Musical Borrowing
An Annotated Bibliography

About Musical Borrowing and Reworking

This bibliography began in the 1980s as an outgrowth of my own research on musical borrowing in the Renaissance mass, on Charles Ives, and on musical modernism. As I read publications on these very different subjects, I realized that ideas and concepts developed by scholars working on Renaissance music, such as modeling and paraphrase, were directly relevant to Ives, and I recognized similarities and interesting differences between practices in the fifteenth, nineteenth, and twentieth centuries. I became persuaded of the advantages of studying musical borrowing as a field that crosses historical periods and traditions and of the necessity—and difficulty—of finding all the published work related to this wide-ranging and complex field.

By the early 1990s, it became clear that a comprehensive and widely accessible bibliography was needed to facilitate such research and to serve as a foundation for the study of all kinds of musical borrowing and reworking in all eras of the Western tradition, from chant to today’s classical music, jazz, popular music, and film music. Through the collaboration of dozens of scholars we launched Musical Borrowing: An Annotated Bibliography as a project of the Center for the History of Music Theory and Literature at Indiana University. The current bibliography expands upon that earlier version, with the new name Musical Borrowing and Reworking to emphasize the breadth of the subjects it covers.

We have aimed to include items that focus on ideas about or instances of borrowing and reworking. When an item treats aspects of borrowing and reworking within a larger topic, the first sentence of the annotation gives a sense of the whole item, and the rest summarizes what the item says in relation to the uses of existing music.

If you know of an item that is not in this bibliography and should be, please send the citation to me at

How to Use the Bibliography

Of the nearly 2,000 entries, about half are annotated. Each entry includes a citation (author, title, and publication information) and a list of “Index classifications” indicating the relevant time period(s) and in some cases the type of work(s) (popular music, jazz, or film music). Items may have one Index classification or several.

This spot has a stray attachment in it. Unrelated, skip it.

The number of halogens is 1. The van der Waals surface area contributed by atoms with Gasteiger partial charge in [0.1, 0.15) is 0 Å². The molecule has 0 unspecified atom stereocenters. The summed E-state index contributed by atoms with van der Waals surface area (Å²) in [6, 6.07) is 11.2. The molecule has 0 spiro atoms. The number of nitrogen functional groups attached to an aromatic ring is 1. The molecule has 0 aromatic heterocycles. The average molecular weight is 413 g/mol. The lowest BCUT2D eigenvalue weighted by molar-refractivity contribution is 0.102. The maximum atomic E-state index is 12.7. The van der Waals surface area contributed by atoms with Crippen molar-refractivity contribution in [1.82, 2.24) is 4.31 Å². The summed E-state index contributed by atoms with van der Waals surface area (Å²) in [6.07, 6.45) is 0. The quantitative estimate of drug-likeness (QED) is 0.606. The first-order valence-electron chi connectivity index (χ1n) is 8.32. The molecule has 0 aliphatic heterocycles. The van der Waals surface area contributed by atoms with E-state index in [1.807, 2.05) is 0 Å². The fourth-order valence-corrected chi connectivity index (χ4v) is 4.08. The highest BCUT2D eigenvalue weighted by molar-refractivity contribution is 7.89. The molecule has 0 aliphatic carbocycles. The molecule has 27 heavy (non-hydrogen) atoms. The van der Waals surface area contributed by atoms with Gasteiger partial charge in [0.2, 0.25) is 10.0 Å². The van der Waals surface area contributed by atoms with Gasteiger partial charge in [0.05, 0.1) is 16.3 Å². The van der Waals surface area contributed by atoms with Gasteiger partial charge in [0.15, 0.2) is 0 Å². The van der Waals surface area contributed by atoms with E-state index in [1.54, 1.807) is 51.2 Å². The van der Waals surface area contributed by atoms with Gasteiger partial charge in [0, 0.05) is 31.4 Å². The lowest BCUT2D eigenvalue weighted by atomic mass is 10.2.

Annotated entries include an annotation that summarizes what the item says, stating the main points and outlining the evidence offered. Annotations do not evaluate the content or note other items in the bibliography that relate to the same topic.

Most annotated entries also include lists of works discussed that borrow from or rework other music (“Works”) and of sources borrowed from (“Sources”). If the item shows a relationship between works but does not claim that one borrows from another, these works are identified as “Related works.” Each list proceeds in the order in which works are discussed in the item, listing composer and title for each work (the composer’s name is omitted if the previous work is by the same composer) and giving in parentheses the page numbers on which each is discussed. Consecutive works by the same composer are separated with commas, all other works with semicolons.

You can use the Search page to find items about a particular composer or piece, by a particular scholar, or involving a particular method of borrowing or reworking (such as “paraphrase” or “cover”). You may also Browse by author to look for items by a particular scholar or to skim through the entire bibliography. If you are interested in a specific period or musical tradition, you can Browse by tag, clicking on a century (from 1300s to 2000s) or tradition (including Monophony to 1300, Polyphony to 1300, Jazz, Popular, and Film) to see items with that Index classification. There is also a General classification for items about some aspect of borrowing or reworking as a whole. You may also use the Contributors to find all the annotations by a particular contributor.

However you access the database, you will see one or more citations. Click on the plus in brackets [ + ] to the left of the author’s name to see the full record. Click on “Individual record” to see only the one item (convenient for printing out single entries).

This is by necessity a work in progress. Further suggestions and contributions are welcome. We offer this preliminary product with the hope that it may be useful to others working in this field and that some may wish to join us in this endeavor. Please direct any comments, suggestions, and additions to me at or at the Jacobs School of Music, Indiana University, Bloomington, Indiana 47405.

J. Peter Burkholder, General Editor
June 2017

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